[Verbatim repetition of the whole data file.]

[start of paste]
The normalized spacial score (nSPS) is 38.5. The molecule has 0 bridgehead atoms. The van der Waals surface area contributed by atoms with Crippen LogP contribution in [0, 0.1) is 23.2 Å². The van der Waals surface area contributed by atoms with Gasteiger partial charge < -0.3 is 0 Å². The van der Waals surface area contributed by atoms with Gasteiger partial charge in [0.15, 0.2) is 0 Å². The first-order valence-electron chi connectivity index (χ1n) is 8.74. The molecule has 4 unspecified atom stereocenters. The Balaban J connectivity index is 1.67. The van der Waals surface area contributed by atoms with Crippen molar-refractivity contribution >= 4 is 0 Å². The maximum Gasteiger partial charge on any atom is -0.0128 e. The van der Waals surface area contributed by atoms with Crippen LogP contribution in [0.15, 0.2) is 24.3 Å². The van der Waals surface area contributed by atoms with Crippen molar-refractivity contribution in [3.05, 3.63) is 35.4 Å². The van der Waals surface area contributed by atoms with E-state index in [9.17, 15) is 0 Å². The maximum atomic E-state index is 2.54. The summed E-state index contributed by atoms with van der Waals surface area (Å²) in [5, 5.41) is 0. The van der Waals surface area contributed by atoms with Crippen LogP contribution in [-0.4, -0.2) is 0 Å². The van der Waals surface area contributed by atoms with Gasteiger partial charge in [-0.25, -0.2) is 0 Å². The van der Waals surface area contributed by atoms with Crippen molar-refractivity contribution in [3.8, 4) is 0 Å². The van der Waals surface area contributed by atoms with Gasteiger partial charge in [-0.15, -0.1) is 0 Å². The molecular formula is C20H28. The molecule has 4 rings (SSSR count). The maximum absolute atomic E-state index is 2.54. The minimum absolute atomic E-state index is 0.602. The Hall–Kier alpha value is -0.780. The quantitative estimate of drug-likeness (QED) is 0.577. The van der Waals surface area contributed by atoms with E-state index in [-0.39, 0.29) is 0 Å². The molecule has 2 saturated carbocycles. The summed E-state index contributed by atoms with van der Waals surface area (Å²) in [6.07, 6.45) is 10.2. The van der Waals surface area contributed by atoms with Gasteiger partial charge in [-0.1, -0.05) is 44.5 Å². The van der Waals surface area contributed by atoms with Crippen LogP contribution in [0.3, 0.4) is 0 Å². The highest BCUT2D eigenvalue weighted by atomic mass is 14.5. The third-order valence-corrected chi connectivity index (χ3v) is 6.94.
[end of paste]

The normalized spacial score (nSPS) is 38.5. The molecule has 0 bridgehead atoms. The van der Waals surface area contributed by atoms with Crippen LogP contribution in [0, 0.1) is 23.2 Å². The van der Waals surface area contributed by atoms with Gasteiger partial charge < -0.3 is 0 Å². The van der Waals surface area contributed by atoms with Gasteiger partial charge in [0.15, 0.2) is 0 Å². The first-order valence-electron chi connectivity index (χ1n) is 8.74. The molecule has 4 unspecified atom stereocenters. The Balaban J connectivity index is 1.67. The van der Waals surface area contributed by atoms with Crippen molar-refractivity contribution >= 4 is 0 Å². The maximum Gasteiger partial charge on any atom is -0.0128 e. The van der Waals surface area contributed by atoms with Crippen LogP contribution in [0.15, 0.2) is 24.3 Å². The van der Waals surface area contributed by atoms with Crippen molar-refractivity contribution in [3.05, 3.63) is 35.4 Å². The van der Waals surface area contributed by atoms with E-state index in [9.17, 15) is 0 Å². The maximum atomic E-state index is 2.54. The summed E-state index contributed by atoms with van der Waals surface area (Å²) in [5, 5.41) is 0. The van der Waals surface area contributed by atoms with Crippen LogP contribution in [-0.4, -0.2) is 0 Å². The van der Waals surface area contributed by atoms with Gasteiger partial charge in [-0.25, -0.2) is 0 Å². The van der Waals surface area contributed by atoms with Crippen molar-refractivity contribution in [3.8, 4) is 0 Å². The van der Waals surface area contributed by atoms with Gasteiger partial charge in [-0.15, -0.1) is 0 Å². The molecular formula is C20H28. The molecule has 4 rings (SSSR count). The maximum absolute atomic E-state index is 2.54. The minimum absolute atomic E-state index is 0.602. The Hall–Kier alpha value is -0.780. The quantitative estimate of drug-likeness (QED) is 0.577. The van der Waals surface area contributed by atoms with E-state index in [-0.39, 0.29) is 0 Å². The molecule has 2 saturated carbocycles. The summed E-state index contributed by atoms with van der Waals surface area (Å²) in [6.07, 6.45) is 10.2. The van der Waals surface area contributed by atoms with Gasteiger partial charge in [-0.1, -0.05) is 44.5 Å². The van der Waals surface area contributed by atoms with Crippen LogP contribution in [0.3, 0.4) is 0 Å². The highest BCUT2D eigenvalue weighted by atomic mass is 14.5. The third-order valence-corrected chi connectivity index (χ3v) is 6.94.